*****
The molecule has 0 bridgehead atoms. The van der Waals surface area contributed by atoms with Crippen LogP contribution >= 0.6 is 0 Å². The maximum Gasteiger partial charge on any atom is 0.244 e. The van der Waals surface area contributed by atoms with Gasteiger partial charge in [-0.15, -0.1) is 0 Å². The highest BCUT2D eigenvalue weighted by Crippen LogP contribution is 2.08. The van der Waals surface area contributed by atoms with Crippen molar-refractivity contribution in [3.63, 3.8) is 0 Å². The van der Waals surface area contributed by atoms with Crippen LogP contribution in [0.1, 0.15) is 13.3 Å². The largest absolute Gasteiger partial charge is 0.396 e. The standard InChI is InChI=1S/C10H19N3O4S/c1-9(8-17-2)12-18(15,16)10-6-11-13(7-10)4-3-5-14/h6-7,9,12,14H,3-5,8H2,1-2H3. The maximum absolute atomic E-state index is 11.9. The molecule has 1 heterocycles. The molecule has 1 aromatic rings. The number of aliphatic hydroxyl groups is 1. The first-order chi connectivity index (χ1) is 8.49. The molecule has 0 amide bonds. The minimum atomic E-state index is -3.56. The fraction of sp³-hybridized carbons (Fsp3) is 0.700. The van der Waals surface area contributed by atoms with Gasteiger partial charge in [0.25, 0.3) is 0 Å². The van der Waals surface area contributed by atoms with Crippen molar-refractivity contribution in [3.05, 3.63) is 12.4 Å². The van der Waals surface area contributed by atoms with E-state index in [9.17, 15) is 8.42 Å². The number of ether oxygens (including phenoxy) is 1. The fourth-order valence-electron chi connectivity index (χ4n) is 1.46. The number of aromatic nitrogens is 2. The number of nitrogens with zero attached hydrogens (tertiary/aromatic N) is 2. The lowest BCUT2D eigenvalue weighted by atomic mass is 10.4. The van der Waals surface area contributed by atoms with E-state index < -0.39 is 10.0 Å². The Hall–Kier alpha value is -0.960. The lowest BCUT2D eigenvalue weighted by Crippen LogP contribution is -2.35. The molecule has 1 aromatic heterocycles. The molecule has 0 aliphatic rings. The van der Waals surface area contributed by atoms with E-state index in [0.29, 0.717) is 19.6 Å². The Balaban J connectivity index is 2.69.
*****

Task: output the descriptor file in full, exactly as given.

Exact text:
The molecule has 0 bridgehead atoms. The van der Waals surface area contributed by atoms with Crippen LogP contribution >= 0.6 is 0 Å². The maximum Gasteiger partial charge on any atom is 0.244 e. The van der Waals surface area contributed by atoms with Gasteiger partial charge in [-0.15, -0.1) is 0 Å². The highest BCUT2D eigenvalue weighted by Crippen LogP contribution is 2.08. The van der Waals surface area contributed by atoms with Crippen molar-refractivity contribution in [3.63, 3.8) is 0 Å². The van der Waals surface area contributed by atoms with Crippen LogP contribution in [0.1, 0.15) is 13.3 Å². The largest absolute Gasteiger partial charge is 0.396 e. The standard InChI is InChI=1S/C10H19N3O4S/c1-9(8-17-2)12-18(15,16)10-6-11-13(7-10)4-3-5-14/h6-7,9,12,14H,3-5,8H2,1-2H3. The maximum absolute atomic E-state index is 11.9. The molecule has 1 heterocycles. The molecule has 1 aromatic rings. The number of aliphatic hydroxyl groups is 1. The first-order chi connectivity index (χ1) is 8.49. The molecule has 0 amide bonds. The minimum atomic E-state index is -3.56. The fraction of sp³-hybridized carbons (Fsp3) is 0.700. The van der Waals surface area contributed by atoms with Gasteiger partial charge in [0.25, 0.3) is 0 Å². The van der Waals surface area contributed by atoms with Crippen molar-refractivity contribution in [3.05, 3.63) is 12.4 Å². The van der Waals surface area contributed by atoms with E-state index in [9.17, 15) is 8.42 Å². The number of ether oxygens (including phenoxy) is 1. The fourth-order valence-electron chi connectivity index (χ4n) is 1.46. The number of aromatic nitrogens is 2. The number of nitrogens with zero attached hydrogens (tertiary/aromatic N) is 2. The lowest BCUT2D eigenvalue weighted by atomic mass is 10.4. The van der Waals surface area contributed by atoms with E-state index < -0.39 is 10.0 Å². The Hall–Kier alpha value is -0.960. The lowest BCUT2D eigenvalue weighted by Crippen LogP contribution is -2.35. The molecule has 1 aromatic heterocycles. The molecule has 0 aliphatic rings. The van der Waals surface area contributed by atoms with E-state index in [0.29, 0.717) is 19.6 Å². The Balaban J connectivity index is 2.69.